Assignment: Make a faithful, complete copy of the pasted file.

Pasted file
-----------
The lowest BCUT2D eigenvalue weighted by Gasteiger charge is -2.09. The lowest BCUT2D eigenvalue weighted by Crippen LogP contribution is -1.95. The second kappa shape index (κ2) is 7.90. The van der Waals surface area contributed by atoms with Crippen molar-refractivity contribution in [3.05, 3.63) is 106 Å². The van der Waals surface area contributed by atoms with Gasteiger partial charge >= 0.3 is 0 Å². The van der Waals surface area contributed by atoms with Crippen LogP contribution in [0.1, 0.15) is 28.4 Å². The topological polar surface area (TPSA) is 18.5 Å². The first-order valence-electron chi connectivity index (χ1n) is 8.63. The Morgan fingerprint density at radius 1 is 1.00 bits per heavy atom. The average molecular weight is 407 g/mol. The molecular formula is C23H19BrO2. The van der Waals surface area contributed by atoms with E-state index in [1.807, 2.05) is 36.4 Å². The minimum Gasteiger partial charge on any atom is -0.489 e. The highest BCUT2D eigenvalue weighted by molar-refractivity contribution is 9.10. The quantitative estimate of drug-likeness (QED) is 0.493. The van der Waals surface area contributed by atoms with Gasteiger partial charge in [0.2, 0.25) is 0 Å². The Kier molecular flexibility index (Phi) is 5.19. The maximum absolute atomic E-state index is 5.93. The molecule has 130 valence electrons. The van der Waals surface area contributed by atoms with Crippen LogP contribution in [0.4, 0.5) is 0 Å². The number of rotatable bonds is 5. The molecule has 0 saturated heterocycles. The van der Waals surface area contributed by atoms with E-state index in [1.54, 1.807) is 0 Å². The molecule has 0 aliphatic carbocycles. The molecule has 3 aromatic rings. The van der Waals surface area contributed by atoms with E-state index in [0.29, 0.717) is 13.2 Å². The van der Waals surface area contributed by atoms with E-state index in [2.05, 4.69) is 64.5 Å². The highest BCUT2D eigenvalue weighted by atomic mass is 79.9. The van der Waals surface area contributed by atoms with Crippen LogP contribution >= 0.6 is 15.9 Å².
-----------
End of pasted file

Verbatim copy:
The lowest BCUT2D eigenvalue weighted by Gasteiger charge is -2.09. The lowest BCUT2D eigenvalue weighted by Crippen LogP contribution is -1.95. The second kappa shape index (κ2) is 7.90. The van der Waals surface area contributed by atoms with Crippen molar-refractivity contribution in [3.05, 3.63) is 106 Å². The van der Waals surface area contributed by atoms with Gasteiger partial charge >= 0.3 is 0 Å². The van der Waals surface area contributed by atoms with Crippen LogP contribution in [0.1, 0.15) is 28.4 Å². The topological polar surface area (TPSA) is 18.5 Å². The first-order valence-electron chi connectivity index (χ1n) is 8.63. The Morgan fingerprint density at radius 1 is 1.00 bits per heavy atom. The average molecular weight is 407 g/mol. The molecular formula is C23H19BrO2. The van der Waals surface area contributed by atoms with E-state index in [1.807, 2.05) is 36.4 Å². The minimum Gasteiger partial charge on any atom is -0.489 e. The highest BCUT2D eigenvalue weighted by molar-refractivity contribution is 9.10. The quantitative estimate of drug-likeness (QED) is 0.493. The van der Waals surface area contributed by atoms with Gasteiger partial charge in [0.2, 0.25) is 0 Å². The Kier molecular flexibility index (Phi) is 5.19. The maximum absolute atomic E-state index is 5.93. The molecule has 130 valence electrons. The van der Waals surface area contributed by atoms with Crippen LogP contribution in [0.4, 0.5) is 0 Å². The number of rotatable bonds is 5. The molecule has 0 saturated heterocycles. The van der Waals surface area contributed by atoms with E-state index in [1.54, 1.807) is 0 Å². The molecule has 0 aliphatic carbocycles. The molecule has 3 aromatic rings. The van der Waals surface area contributed by atoms with E-state index in [0.29, 0.717) is 13.2 Å². The van der Waals surface area contributed by atoms with E-state index in [2.05, 4.69) is 64.5 Å². The highest BCUT2D eigenvalue weighted by atomic mass is 79.9. The van der Waals surface area contributed by atoms with Crippen LogP contribution >= 0.6 is 15.9 Å².